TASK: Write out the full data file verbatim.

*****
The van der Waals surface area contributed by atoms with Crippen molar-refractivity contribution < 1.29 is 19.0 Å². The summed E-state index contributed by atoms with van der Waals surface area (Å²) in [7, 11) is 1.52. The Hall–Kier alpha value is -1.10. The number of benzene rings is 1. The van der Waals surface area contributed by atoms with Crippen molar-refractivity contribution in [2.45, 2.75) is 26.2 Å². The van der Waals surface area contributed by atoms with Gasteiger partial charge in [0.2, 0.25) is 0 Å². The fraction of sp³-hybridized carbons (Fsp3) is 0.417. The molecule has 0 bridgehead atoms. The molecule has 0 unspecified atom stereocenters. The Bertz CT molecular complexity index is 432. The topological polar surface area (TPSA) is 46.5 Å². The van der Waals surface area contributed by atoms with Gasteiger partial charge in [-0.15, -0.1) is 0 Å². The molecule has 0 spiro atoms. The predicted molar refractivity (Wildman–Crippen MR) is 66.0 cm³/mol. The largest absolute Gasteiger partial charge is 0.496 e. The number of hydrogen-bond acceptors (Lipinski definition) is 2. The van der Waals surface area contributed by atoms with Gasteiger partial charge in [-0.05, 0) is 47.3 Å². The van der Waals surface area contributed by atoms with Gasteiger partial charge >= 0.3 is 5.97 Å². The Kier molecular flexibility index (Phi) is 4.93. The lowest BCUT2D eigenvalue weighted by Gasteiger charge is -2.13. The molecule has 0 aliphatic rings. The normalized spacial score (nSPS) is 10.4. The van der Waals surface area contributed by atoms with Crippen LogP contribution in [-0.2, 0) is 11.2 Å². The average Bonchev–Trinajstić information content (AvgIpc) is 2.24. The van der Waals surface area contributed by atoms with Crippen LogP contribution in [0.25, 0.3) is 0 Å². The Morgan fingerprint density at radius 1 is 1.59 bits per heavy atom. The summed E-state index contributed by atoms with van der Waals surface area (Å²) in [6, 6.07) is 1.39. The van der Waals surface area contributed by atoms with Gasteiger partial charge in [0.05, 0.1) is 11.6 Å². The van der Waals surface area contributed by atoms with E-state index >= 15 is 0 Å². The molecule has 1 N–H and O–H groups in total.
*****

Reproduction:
The van der Waals surface area contributed by atoms with Crippen molar-refractivity contribution < 1.29 is 19.0 Å². The summed E-state index contributed by atoms with van der Waals surface area (Å²) in [7, 11) is 1.52. The Hall–Kier alpha value is -1.10. The number of benzene rings is 1. The van der Waals surface area contributed by atoms with Crippen molar-refractivity contribution in [2.45, 2.75) is 26.2 Å². The van der Waals surface area contributed by atoms with Gasteiger partial charge in [0.2, 0.25) is 0 Å². The fraction of sp³-hybridized carbons (Fsp3) is 0.417. The molecule has 0 bridgehead atoms. The molecule has 0 unspecified atom stereocenters. The Bertz CT molecular complexity index is 432. The topological polar surface area (TPSA) is 46.5 Å². The van der Waals surface area contributed by atoms with Gasteiger partial charge in [-0.15, -0.1) is 0 Å². The molecule has 0 spiro atoms. The predicted molar refractivity (Wildman–Crippen MR) is 66.0 cm³/mol. The largest absolute Gasteiger partial charge is 0.496 e. The number of hydrogen-bond acceptors (Lipinski definition) is 2. The van der Waals surface area contributed by atoms with Gasteiger partial charge in [-0.05, 0) is 47.3 Å². The van der Waals surface area contributed by atoms with Gasteiger partial charge >= 0.3 is 5.97 Å². The Kier molecular flexibility index (Phi) is 4.93. The lowest BCUT2D eigenvalue weighted by Gasteiger charge is -2.13. The molecule has 0 aliphatic rings. The normalized spacial score (nSPS) is 10.4. The van der Waals surface area contributed by atoms with Crippen LogP contribution in [-0.2, 0) is 11.2 Å². The average Bonchev–Trinajstić information content (AvgIpc) is 2.24. The van der Waals surface area contributed by atoms with Crippen LogP contribution in [0.25, 0.3) is 0 Å². The Morgan fingerprint density at radius 1 is 1.59 bits per heavy atom. The summed E-state index contributed by atoms with van der Waals surface area (Å²) in [6, 6.07) is 1.39. The van der Waals surface area contributed by atoms with Gasteiger partial charge in [0.05, 0.1) is 11.6 Å². The van der Waals surface area contributed by atoms with E-state index >= 15 is 0 Å². The molecule has 1 N–H and O–H groups in total.